Thanks for getting back to me. I have a funny story to tell you about an experience in Da Nang. While you were at the in-country R&R center at China Beach I was also in Da Nang visiting the Navy Hospital. After my hospital visit, which was only to control a severe acne condition, I sought out the China Beach R&R center to visit you. We did meet and hung out together for a few hours. The weather was dismal as it was the rainy season with cold and misty crud. I have photos taken on the beach looking north towards Monkey Mountain. They are at home and will send them to you later.
It was the eve of Tet 1970. It had been decreed all Americans were to be off the street before sundown. I left you at the R&R center and passed through the gate to head back to the bus stop on the main street. I knew there was one more bus to take me back to the airbase. As I turned the corner away from the R&R center and looked down the road to the main street, I saw the last bus leave the stop. It was early, probably for the first time. I couldn’t believe my eyes. I went back to the center to find the gate locked and unmannned. I called out to the gate guard who was there no more than a few seconds ago. He had evaporated into the mist.
I had no choice but to walk back to the main street and start hitch hiking. I was unarmed and had one of those Marine Corps Green water proof sleeping-bag bags filled with PX stuff. A feeling of being small and exposed to risk overwhelmed me. I was soon picked up by a South Vietnamese Navy NCO in a 3/4 ton truck. He didn’t speak any English and seemed crazy, perhaps he was on drugs. He kept talking to me in slurred Vietnamese and gave me a bad feeling. He kept asking me questions. I think he was trying to sell me drugs but he may have been asking for the time just as well. I didn’t know and was only very suspicious. I asked him if he was heading towards the airbase. He made unintelligible responses. I knew the way to the airbase was one straight road past the Navy Hospital to ‘Three Corners’ and then over the river bridge. It was basically two straight shots but I wasn’t sure of the route or where to turn for the bridge. The son of a bitch started making rights and lefts in a residential neighborhood. I told him to stop and when he did I jumped out. I was lost, anxious and really angry with myself for being adventurous and careless.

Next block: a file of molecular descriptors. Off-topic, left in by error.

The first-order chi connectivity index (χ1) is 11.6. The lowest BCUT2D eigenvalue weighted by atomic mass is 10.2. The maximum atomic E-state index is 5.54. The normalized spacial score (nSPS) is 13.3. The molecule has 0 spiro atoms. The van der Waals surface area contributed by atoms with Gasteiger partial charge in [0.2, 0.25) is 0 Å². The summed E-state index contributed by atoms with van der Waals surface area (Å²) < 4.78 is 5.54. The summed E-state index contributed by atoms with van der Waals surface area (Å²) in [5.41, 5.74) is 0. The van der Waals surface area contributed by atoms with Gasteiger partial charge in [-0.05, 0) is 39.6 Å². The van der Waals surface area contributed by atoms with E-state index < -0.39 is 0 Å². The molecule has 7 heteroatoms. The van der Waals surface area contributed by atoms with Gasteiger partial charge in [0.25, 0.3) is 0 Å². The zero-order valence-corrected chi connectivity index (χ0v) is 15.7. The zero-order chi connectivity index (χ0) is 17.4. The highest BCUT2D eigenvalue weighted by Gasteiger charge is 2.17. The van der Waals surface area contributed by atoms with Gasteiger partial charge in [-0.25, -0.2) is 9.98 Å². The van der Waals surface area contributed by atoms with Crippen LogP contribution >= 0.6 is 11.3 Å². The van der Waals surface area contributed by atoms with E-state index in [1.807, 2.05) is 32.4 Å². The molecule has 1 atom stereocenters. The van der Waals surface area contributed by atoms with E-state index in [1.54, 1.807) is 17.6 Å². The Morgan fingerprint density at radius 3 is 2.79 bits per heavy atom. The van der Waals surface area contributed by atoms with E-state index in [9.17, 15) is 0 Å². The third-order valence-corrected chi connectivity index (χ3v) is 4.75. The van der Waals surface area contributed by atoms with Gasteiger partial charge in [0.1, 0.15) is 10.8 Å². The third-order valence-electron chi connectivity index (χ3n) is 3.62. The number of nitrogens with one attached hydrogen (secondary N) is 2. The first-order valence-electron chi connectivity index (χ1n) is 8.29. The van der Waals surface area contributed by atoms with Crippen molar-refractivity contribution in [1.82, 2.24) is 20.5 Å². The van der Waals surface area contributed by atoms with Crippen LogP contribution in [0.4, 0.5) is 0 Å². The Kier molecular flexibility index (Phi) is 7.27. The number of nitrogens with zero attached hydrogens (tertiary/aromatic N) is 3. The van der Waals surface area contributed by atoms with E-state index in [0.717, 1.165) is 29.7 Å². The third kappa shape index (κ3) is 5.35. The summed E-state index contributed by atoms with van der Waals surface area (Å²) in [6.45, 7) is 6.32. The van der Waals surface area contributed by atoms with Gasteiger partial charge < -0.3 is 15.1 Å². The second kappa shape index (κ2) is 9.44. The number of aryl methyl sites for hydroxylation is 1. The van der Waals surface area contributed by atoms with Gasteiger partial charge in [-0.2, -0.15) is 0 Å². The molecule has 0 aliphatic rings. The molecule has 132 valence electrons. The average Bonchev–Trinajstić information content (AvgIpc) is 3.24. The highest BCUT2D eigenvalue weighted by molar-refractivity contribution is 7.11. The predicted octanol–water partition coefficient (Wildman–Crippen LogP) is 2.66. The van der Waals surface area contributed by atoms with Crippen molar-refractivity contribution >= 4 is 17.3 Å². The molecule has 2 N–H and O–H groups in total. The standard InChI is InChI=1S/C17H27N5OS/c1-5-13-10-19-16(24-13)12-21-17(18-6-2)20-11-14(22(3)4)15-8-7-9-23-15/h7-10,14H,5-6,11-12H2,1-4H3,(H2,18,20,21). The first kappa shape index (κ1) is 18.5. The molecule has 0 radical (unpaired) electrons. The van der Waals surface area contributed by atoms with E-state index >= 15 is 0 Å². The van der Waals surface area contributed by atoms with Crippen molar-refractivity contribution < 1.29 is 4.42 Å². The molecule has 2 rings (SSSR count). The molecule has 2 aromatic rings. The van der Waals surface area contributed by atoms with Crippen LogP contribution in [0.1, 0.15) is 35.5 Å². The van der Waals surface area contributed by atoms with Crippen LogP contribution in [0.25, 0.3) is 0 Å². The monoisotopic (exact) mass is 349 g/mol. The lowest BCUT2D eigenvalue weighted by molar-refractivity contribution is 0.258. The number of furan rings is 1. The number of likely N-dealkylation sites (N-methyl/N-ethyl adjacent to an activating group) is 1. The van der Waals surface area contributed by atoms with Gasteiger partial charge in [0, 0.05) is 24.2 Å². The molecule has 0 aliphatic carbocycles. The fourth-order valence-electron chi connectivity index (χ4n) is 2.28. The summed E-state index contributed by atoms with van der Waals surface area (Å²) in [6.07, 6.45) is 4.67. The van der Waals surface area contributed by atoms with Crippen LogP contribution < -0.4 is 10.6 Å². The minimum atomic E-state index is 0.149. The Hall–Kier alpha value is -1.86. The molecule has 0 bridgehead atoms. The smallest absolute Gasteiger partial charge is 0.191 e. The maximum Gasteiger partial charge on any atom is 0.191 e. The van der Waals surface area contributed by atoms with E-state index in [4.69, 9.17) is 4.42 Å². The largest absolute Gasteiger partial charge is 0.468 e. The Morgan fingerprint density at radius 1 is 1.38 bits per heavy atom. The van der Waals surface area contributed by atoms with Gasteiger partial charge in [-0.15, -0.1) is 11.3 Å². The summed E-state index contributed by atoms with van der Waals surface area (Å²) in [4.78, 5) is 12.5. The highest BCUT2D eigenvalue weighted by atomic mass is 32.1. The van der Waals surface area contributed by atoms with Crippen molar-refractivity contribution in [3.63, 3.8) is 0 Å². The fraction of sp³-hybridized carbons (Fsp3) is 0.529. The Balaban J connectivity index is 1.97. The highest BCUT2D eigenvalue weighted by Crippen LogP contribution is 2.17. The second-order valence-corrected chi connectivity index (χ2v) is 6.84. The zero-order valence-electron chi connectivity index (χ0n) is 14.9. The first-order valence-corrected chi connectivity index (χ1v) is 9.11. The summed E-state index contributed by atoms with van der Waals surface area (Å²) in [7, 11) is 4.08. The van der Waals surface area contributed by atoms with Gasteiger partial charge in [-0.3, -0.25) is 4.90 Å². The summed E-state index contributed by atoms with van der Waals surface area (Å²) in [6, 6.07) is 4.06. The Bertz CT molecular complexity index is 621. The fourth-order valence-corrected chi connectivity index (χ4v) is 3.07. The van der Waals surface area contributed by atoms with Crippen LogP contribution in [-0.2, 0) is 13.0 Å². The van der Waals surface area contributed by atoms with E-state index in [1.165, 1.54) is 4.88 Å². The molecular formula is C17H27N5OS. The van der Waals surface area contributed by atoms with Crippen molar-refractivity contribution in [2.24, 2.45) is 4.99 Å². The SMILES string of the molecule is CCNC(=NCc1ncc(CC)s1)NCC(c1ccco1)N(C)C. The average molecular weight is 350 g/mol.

Night was falling fast. I was standing on this street hitch-hiking but no-one was stopping. There was no American traffic at all. Only ARVN trucks, bicycles and motor scooters. The absence of American faces unnerved me. I scrutinized every marking on every vehicle for a US identity. Viet civilians in fancy clothes, Ao Dai and suites, strolled down the streets on their way for Tet observances. I was getting freaked. I started standing in the path of vehicles yelling and waving. They drove around me and the strollers stared at me as if I were mad. At this point I was.
I started walking, scared shitless. I knew I would be found in the morning with my throat slit. As I walked on, I saw two tall guys up the road emerge from the darkness. They were in civvies standing silently. They watched me approach with wide, calm Asian faces. I walked up to them and could tell they were Koreans. They asked me if I knew the way to the airbase. Of course I did.
It was dark now and there was no more street traffic. We stood in silence but I felt a lot better because of the two Koreans. I love Koreans now. Down the street coming toward us were two weak yellow headlights weaving right and left. It quickly approached. A US Army jeep with two drunk pilots stops to ask us directions. They are lost and need to get back to the airbase and want to know if we can help. We climb in and point towards the glow of high intensity lights off in the distance over the tree tops. I don’t remember much after that except the giddy feeling that comes from the lifting of deep fear. I knew I would survive the night.
The next thing I remember is getting off with the Koreans at the 15th Aerial Port Squadron entry at the airbase. No problem, I was safe and secure in our American enclave and it was only a short walk to Mag 11. I enterred one of the MAG 11 hangars, put on a normal demeanor and joined some ordnance brothers for some light conversation. It was then that we heard the first percussive crack of a rocket attack.
The two guys looking like Marines at war are Chuck Raacke and Bob Greenlee heading off to Ready Reaction Platoon. Yes, they are giving me the Hawaiian peace sign.